Like all families, a band is a union formed by love — a love of music, in this case. That’s what it was like when piano player Ali Javier Romero was hired as a session musician for Luis Montilla’s “The White Violin” project.
“I was asked to play with him,” Romero said. “I was surprised that everyone had great confidence in me. Bryan (Wagstaff), Chris (Wright) and Luis all were very kind and cordial. It’s a dream opportunity to play at such a high level with international musicians, including other Venezuelans. We had very good chemistry, and it gave me confidence. I wanted to give my best, and I think you hear it on this recording.”
Romero is a middle school Spanish teacher by profession. He graduated from Universidad Pedagógica Experimental Libertador with a bachelor’s degree in Education and a Master’s Degree in Guidance Behavior.
He never lost his passion for music, though. He still enjoys performing live with Latin bands across North Carolina, South Carolina and Georgia. In addition to teaching the Spanish language, Romero enjoys sharing his musical and cultural heritage with those around him. So working on Montilla’s project was especially gratifying to him.
“It has a special meaning for me since I joined other Venezuelans in this project to inject something of our essence and identity,” he said.
Romero did not know Montilla before working on the album. But his fellow countryman said something to Romero at the outset that put him at ease with the project right away.
“The first thing he said to me when I met him was, ‘I want you to give your heart to this recording,’” Romero said. “So it was, I got fully involved during those days and the result was a quality product that everyone can enjoy when it hits the market.”
Before starting his teaching career in 2002, Romero was an accomplished musician. His musical influences began at home in Caracas, Venezuela, where his father was a widely respected harpist. He taught Ali to play Cuatro, a small, four-stringed Venezuelan guitar. Ali continued his musical journey with private teachers, learning music theory and piano.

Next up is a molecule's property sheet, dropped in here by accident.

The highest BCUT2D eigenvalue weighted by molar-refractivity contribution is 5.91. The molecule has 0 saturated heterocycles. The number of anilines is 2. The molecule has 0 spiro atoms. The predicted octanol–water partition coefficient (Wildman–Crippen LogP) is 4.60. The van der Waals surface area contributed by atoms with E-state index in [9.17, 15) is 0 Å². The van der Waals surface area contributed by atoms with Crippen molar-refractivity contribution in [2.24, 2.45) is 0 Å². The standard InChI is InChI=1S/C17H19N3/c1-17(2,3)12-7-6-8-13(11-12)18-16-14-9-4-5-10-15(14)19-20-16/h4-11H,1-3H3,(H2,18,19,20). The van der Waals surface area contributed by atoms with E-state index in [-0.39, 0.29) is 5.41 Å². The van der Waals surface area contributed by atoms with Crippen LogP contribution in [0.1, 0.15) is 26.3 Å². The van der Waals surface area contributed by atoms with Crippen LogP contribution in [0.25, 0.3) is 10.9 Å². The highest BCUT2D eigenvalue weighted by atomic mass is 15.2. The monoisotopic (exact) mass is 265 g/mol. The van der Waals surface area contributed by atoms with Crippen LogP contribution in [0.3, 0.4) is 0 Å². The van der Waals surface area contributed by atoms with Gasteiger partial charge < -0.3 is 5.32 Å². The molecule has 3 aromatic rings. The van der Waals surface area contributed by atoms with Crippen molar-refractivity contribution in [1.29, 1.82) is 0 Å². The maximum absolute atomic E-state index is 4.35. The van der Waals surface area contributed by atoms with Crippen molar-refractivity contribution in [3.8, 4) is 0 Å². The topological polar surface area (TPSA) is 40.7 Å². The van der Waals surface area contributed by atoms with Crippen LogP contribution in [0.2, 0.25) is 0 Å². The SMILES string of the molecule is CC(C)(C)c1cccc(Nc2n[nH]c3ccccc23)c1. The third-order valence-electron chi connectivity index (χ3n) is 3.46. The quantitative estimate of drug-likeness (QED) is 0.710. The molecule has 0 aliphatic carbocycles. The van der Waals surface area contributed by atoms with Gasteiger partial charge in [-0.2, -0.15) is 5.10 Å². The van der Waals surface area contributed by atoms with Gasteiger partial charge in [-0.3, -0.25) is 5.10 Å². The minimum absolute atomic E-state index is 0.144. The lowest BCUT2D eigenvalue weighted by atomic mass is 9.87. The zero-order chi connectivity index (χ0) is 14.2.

Before long, Ali was playing and traveling with ensembles throughout his home country. He learned a variety of styles, including Latin jazz, salsa, merengue and folk music.
His versatility led to greater international exposure when he joined Miami Band. He toured the United States, Ecuador, Nicaragua, Guatemala and Puerto Rico. From there he began composing and conducting, as well as performing with other Latin bands. He played at many prestigious events around the world, including Cuba and India.
All of the traveling and performing enhanced his versatility. He continues to combine that versatility with his experience and passion to make music that people everywhere can dance to and enjoy.
As he reflects on his time in the studio with Montilla, his memories are filled with another family trait — nostalgia.
“Every day I am thinking of it nostalgically,” he said. “It was a creative process. Montilla was the arranger but gave us liberty to do what we wanted to do. He said the percussion and piano would be the element for giving the Latin flavor. I did my part to make them happy with the results.” He said he relished the opportunity to record with like-minded musicians. And, like all good families, he hopes it’s a long-term relationship.
“Being able to record the pianos for Luis Montilla’s album is a privilege since he is an extraordinary composer, arranger and violin player,” Romero said. “I would like to continue being part of the Luis Montilla and Reason 2 Rhyme projects.”